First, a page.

Below are some of the main aspects of tree surgery explained.
Crown lifting involves the removal of the lower branches to a given height. The height is achieved by the removal of whole branches or removing the parts of branches which extend below the desired height. The branches are normally not lifted to more than one third of the tree's total height.
Reducing the height and or spread of a tree by selectively cutting back to smaller branches and in fruit trees for increasing of light interception and enhancing fruit quality.
Crown and canopy thinning increases light and reduces wind resistance by selective removal of branches throughout the canopy of the tree. This is a common practice which improves the tree's strength against adverse weather conditions as the wind can pass through the tree resulting in less "load" being placed on the tree. The shape is vital for the survival of the tree and lopping off the wrong sections of a tree if it has surpassed its height limit can actually be extremely damaging. This can hinder its growth or cause an overbalance.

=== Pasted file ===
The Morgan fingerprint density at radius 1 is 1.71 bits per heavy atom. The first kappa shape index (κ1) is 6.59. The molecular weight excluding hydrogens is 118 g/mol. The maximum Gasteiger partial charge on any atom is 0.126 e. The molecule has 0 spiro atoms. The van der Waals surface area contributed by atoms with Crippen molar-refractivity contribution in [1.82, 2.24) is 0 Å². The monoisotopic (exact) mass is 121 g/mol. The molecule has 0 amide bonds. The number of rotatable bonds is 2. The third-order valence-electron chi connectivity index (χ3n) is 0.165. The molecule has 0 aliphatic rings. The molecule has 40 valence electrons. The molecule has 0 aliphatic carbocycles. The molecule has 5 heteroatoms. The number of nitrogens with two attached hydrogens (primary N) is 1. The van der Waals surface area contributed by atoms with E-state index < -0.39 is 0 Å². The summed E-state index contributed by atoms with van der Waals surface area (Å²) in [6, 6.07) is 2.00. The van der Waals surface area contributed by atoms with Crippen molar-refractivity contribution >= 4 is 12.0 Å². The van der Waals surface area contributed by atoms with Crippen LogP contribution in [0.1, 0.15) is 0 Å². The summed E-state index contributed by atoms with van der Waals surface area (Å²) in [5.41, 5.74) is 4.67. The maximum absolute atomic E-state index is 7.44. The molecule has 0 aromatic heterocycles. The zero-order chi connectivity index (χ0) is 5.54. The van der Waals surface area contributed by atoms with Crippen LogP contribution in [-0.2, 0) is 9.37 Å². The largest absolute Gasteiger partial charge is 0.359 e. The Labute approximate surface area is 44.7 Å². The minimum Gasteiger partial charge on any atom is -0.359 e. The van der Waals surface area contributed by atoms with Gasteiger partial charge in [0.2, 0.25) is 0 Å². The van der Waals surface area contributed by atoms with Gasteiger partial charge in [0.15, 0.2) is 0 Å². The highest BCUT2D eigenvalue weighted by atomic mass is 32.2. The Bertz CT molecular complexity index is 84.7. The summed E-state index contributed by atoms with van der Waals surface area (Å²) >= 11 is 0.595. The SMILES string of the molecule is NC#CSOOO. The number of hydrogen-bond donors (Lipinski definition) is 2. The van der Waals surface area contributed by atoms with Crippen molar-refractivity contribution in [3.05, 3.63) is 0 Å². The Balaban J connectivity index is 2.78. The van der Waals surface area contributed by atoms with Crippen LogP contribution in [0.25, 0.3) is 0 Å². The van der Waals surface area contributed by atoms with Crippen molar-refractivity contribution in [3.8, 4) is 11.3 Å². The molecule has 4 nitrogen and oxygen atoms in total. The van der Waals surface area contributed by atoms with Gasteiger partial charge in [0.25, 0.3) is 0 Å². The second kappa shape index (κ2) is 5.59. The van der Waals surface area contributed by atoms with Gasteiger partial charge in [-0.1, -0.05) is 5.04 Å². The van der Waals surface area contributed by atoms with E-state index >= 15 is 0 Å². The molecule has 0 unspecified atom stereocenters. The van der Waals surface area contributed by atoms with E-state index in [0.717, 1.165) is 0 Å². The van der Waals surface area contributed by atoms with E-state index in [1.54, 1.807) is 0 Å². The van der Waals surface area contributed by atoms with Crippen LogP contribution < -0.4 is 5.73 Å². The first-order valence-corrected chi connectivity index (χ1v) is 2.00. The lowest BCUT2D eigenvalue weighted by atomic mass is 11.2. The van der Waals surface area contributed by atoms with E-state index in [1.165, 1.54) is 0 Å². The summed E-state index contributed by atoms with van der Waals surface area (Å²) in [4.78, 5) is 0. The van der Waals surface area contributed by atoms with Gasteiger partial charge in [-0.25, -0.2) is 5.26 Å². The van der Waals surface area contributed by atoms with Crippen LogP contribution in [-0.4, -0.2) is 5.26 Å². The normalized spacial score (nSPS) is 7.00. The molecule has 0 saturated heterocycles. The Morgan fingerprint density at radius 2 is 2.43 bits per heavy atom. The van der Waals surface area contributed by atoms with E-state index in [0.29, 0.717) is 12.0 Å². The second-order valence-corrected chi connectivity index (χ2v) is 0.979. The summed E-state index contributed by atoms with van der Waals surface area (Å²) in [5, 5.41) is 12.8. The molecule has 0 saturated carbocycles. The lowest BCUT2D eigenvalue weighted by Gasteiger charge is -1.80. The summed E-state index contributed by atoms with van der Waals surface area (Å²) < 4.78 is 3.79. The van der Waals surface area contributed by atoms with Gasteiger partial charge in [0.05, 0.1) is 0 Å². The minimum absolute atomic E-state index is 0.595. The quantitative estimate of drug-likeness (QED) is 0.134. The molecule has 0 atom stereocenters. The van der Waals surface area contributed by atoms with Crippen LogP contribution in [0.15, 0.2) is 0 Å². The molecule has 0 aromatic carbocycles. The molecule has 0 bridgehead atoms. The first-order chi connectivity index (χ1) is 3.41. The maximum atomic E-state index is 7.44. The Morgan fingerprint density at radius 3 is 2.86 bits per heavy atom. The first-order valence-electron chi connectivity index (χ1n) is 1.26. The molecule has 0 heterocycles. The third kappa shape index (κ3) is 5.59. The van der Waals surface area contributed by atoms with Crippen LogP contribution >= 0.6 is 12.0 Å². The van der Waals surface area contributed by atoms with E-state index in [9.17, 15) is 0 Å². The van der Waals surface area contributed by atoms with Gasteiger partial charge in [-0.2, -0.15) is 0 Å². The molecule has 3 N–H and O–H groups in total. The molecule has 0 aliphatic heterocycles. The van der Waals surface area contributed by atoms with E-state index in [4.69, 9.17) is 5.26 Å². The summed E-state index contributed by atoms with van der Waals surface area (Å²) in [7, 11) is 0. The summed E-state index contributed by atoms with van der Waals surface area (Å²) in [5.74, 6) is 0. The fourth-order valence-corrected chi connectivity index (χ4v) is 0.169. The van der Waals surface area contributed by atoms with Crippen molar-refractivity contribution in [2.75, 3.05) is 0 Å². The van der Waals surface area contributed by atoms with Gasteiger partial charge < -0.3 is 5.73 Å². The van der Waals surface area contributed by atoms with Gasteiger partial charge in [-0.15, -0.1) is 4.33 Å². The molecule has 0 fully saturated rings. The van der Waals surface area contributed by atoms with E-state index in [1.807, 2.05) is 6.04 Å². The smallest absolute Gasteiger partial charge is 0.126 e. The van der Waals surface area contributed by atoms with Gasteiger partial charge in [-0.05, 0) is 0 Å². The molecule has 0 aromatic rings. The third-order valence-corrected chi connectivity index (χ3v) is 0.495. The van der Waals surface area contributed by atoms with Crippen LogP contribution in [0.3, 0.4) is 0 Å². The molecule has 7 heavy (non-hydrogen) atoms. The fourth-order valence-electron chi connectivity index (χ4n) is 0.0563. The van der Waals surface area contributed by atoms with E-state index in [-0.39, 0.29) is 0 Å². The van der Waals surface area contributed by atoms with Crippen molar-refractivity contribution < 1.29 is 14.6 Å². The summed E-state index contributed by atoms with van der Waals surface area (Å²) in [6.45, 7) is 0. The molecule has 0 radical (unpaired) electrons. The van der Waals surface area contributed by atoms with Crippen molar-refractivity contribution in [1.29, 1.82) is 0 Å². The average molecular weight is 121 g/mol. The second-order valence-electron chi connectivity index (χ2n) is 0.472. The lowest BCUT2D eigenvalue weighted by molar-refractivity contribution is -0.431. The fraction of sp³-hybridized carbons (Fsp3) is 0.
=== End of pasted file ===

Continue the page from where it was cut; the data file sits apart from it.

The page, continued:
Branches die off for a number of reasons including light deficiency, pest and disease damage, and root structure damage. A dead branch will at some point decay back to the parent stem and fall off. This is normally a slow process but can be quickened by high winds or extreme temperature. The main reason deadwooding is performed is safety.
A regular form of pruning where certain deciduous species are pruned back to pollard heads every year in the dormant period. This practice is usually commenced on juvenile trees so they can adapt to the harshness of the practice.